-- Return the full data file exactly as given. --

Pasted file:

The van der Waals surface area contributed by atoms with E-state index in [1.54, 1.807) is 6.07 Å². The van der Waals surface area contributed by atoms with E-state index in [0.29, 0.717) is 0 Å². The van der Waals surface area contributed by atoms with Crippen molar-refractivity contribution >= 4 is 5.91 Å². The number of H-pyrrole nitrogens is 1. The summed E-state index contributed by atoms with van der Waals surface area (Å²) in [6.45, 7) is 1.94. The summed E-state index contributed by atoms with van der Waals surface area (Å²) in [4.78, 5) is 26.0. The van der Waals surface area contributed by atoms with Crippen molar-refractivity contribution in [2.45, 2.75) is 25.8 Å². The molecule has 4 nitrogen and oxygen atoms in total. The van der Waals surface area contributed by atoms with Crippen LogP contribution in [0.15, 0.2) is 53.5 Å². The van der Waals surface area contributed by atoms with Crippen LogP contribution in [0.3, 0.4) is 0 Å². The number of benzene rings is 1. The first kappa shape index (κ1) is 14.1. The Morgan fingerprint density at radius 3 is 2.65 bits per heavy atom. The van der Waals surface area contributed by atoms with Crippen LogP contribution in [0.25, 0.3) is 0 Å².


The van der Waals surface area contributed by atoms with E-state index in [1.54, 1.807) is 6.07 Å². The van der Waals surface area contributed by atoms with E-state index in [0.29, 0.717) is 0 Å². The van der Waals surface area contributed by atoms with Crippen molar-refractivity contribution >= 4 is 5.91 Å². The number of H-pyrrole nitrogens is 1. The summed E-state index contributed by atoms with van der Waals surface area (Å²) in [6.45, 7) is 1.94. The summed E-state index contributed by atoms with van der Waals surface area (Å²) in [4.78, 5) is 26.0. The van der Waals surface area contributed by atoms with Crippen molar-refractivity contribution in [2.45, 2.75) is 25.8 Å². The molecule has 4 nitrogen and oxygen atoms in total. The van der Waals surface area contributed by atoms with Crippen LogP contribution in [0.15, 0.2) is 53.5 Å². The van der Waals surface area contributed by atoms with Crippen LogP contribution in [0.3, 0.4) is 0 Å². The number of benzene rings is 1. The first kappa shape index (κ1) is 14.1. The Morgan fingerprint density at radius 3 is 2.65 bits per heavy atom. The van der Waals surface area contributed by atoms with Crippen LogP contribution in [0.25, 0.3) is 0 Å².